Since 2001, Metacritic has been online.[1] In 2005, the website’s founders Marc Doyle, Julie Doyle Roberts, and Jason Dietz sold it to CNET, a subsidiary of the CBS Corporation, a US media conglomerate.[2] The staff of the newly established competitor website GameRankings, which was also run by CBS Interactive, was acquired by Metacritic in December 2019.[3]


Every product listed on Metacritic receives a Metascore, which ranges from 0 to 100 and is calculated using variously weighted media reviews. The recommendations made by the site have significant weight, particularly with computer game manufacturers. As a result, some publisher contracts include clauses that state that a high Metacritic score would result in a bonus payment to the developer. The reviews on this page have an impact even on the stock prices of participating companies.

Anlogged users may submit their own reviews in addition to those for major media. These are assigned a score between 0 and 10.


The term “Metascore,” which is legally protected in the United States by the website, refers to a compilation of several existing criticisms of a media release into a numeric rating between 0 and 100. This allows for a quick, if somewhat condensed, qualitative assessment of a title. In this case, a score of 0 indicates a title with no quality, while a score of 100 indicates a title with excellent quality.

Other websites based on the same principle (Rotten Tomatoes, GameRankings, and OpenCritic) have their own names and avoid using the term “metascore.” However, other publications frequently use this term as a synonym for any writing aggregation.

Measurement of the rating score

The majority of the time, dozens of test reports from various publications, including the major print publications in the relevant industry as well as – particularly with console- and PC-games – renowned Internet publications, are included into the evaluation.

The evaluation provided by the reviewers will be scored on a scale of 0 to 100 points, weighted, and combined with the other evaluations that contributed to the title. If an evaluation in the form of a scaled numerical value (such as “6 of 10 points” or “83%”) is unsuccessful, the Metascore-Redaktion will assign the report its own score based on the article’s many supporting details and overall impression.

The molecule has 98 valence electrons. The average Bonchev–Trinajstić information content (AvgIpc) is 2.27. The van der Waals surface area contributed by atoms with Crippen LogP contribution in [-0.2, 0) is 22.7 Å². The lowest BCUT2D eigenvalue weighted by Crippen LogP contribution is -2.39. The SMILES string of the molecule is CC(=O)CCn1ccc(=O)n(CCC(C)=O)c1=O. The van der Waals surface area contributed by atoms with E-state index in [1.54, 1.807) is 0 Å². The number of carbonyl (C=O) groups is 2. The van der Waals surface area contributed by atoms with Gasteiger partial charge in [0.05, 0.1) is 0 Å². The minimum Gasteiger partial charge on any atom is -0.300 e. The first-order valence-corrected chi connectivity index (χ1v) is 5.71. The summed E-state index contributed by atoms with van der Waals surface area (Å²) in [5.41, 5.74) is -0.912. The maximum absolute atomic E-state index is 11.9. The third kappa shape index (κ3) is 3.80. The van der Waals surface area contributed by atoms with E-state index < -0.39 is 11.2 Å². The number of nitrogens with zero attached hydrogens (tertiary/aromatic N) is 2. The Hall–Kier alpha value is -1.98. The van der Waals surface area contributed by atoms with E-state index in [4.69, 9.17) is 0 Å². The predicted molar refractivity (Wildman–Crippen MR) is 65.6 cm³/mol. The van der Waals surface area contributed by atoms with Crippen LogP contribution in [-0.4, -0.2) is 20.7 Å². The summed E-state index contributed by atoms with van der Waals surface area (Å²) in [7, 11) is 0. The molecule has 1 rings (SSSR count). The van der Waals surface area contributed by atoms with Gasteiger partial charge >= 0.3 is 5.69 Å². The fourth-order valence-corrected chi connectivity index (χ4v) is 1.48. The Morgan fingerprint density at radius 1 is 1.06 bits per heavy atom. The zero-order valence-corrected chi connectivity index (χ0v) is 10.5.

The weighting of each judgement is determined by the publication’s rank and level of specialisation. As a result, a reputable computer games magazine gives a computer game’s Metascore a lot of weight, whilst a magazine on new book releases gives a book’s Score less weight.

The discussion of each title includes a repetition of the used single judgements.



Evil Dead Rise (United States/New Zealand, 2023)

The sixth big-screen appearance of Sam Raimi’s Deadites (they previously had a three-season run on cable TV) is titled Evil Dead Rise, and it aims to address the issue of whether The Evil Dead are compelling enough on their own to hold the audience’s attention without Bruce Campbell’s Ash. Ash has never been completely ignored in a series chapter before, despite the fact that his debut in Fede Alvaraz’s 2013 version was just a brief post-credits cameo. Even with a shotgun and a chainsaw, the new characters can’t completely cover the Joseph Campbell-sized hole in the screenplay’s fabric, so the verdict is still out. An Evil Dead movie undoubtedly requires its human star more than the other way around, much as with the reincarnation. Regardless, Lee Cronin’s approach to the Deadite universe in Evil Dead Rise is superior to Fede Alvarez’s but still falls far short of Sam Raimi, who directed the original trilogy (The Evil Dead, Evil Dead II: Dead by Dawn, and Army of Darkness).